"We are proud to have strongly supported President Trump's No. 1 ally in this race, and we believe the President's support will be decisive as we head into the next phase of this campaign, which Sen. Strange will win in September," said Steven Law, the former McConnell chief of staff and Senate Leadership Fund president.
"President Trump's pick for Senate successfully advanced to the run-off election, and we are confident he will be elected to remain in the Senate come December," said Colorado Sen. Cory Gardner, the NRSC chairman for the 2018 election cycle.
If Moore wins the September runoff, his history of controversial stands in favor of his understanding of Christianity and its role in public life could become a major headache for Senate Republicans.
Moore is known for being stripped of his Supreme Court seat in 2003 for refusing to take down a monument of the Ten Commandments.
He was elected Alabama's chief justice again in 2013, but suspended in 2016 for refusing to enforce the US Supreme Court's ruling legalizing same-sex marriage.
He also in 2006 argued in an op-ed that Minnesota Rep. Keith Ellison, the deputy chair of the Democratic National Committee, should not be in Congress
because he is Muslim.
His hard-line views on social issues were on display Monday night: Moore said the military needs to train "to fight wars, not for social experiments and transgenderism and feel-good stuff that's going on."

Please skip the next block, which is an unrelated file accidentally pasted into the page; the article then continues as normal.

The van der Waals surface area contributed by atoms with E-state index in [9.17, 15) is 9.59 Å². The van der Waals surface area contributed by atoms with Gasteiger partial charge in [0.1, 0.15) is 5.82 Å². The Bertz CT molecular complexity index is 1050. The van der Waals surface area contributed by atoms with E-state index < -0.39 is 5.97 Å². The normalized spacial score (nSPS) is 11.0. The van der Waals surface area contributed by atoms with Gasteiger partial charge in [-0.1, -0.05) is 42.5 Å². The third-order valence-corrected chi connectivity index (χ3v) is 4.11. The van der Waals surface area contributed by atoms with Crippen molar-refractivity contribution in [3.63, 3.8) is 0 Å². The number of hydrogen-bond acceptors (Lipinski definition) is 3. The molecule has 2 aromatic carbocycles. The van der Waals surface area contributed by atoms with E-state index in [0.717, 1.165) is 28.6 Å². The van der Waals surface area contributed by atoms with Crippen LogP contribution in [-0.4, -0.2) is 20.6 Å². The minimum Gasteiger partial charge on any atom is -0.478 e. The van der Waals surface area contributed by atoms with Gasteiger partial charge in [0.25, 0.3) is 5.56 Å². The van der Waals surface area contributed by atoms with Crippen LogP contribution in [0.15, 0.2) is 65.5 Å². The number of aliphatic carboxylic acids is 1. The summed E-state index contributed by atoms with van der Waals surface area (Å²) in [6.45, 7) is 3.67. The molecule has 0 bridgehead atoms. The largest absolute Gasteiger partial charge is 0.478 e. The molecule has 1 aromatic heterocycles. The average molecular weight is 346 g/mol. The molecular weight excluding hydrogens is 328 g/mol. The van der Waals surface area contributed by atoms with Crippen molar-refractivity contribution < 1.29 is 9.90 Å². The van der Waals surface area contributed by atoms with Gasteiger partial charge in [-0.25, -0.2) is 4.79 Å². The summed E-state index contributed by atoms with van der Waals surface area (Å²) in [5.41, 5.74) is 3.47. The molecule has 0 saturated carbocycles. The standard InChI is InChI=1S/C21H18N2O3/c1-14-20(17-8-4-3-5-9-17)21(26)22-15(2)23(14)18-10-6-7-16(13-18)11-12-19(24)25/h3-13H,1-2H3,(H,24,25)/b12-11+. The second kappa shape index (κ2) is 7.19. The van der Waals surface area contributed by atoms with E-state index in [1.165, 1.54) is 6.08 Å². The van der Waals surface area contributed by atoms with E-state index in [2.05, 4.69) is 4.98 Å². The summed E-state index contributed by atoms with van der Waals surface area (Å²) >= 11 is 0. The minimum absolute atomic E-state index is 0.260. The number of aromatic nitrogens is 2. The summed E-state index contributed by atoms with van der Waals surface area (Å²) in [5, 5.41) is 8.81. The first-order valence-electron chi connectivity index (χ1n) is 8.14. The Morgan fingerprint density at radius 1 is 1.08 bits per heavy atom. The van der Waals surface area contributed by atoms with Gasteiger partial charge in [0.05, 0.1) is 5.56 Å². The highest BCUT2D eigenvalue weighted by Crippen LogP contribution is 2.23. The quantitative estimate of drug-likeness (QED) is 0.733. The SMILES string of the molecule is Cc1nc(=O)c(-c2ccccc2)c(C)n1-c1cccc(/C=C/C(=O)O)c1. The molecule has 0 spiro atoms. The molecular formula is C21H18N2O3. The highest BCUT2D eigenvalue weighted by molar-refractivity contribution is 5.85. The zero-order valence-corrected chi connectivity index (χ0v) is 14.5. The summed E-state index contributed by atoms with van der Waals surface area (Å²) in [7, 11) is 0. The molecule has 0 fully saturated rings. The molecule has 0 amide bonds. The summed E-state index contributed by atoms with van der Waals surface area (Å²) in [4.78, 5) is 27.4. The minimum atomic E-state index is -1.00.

He also said that by failing to keep loaded guns at home, "you're not doing what God would have you do and protecting your children."
At one point, Moore reached into his briefcase and pulled out laminated pages from Joseph Story's 1833 "Commentaries on the Constitution" and began reading from them to Vox.com reporter Jeff Stein.
"It was the general, if not the universal, sentiment in America that Christianity ought to be favored by the state,'" Moore said, reading from the laminated pages.
His comments came at an open carry gun rights group's meeting at Mr. Wang's Restaurant in Homewood on Monday night. While there, Moore complained to the crowd of "forces coming in from the north here and trying to buy your vote" -- a clear reference to ads from groups affiliated with McConnell.
Speaking to reporters after the event, Moore wouldn't commit to supporting McConnell as Senate majority leader.
"I don't even know Mitch McConnell. I know what he's done, and I don't favor Mitch McConnell," Moore said. "You know, I wouldn't think I would support Mitch McConnell. I've seen him do some very negative advertising -- false advertising; attacks on candidates, myself included," he said, referring to spots aired by the National Republican Senatorial Committee and the Senate Leadership Fund super PAC.
In fact, the only time Moore seemed to take issue with Trump is over his endorsement of Strange. He noted that Trump and McConnell are "feuding" -- a reference to Trump's criticism of the Kentucky senator on Twitter over the Senate's failure to repeal Obamacare -- and called Trump's endorsement a "bad decision."
After Moore spoke, Bruce Wade, who leads the Bama Carry group, bashed McConnell-aligned groups' spending on the race, saying, "think what that money could have done for all the homeless veterans."
"Alabama voters are a lot smarter than they give us credit for," Wade said. "And we don't appreciate them telling us how to vote."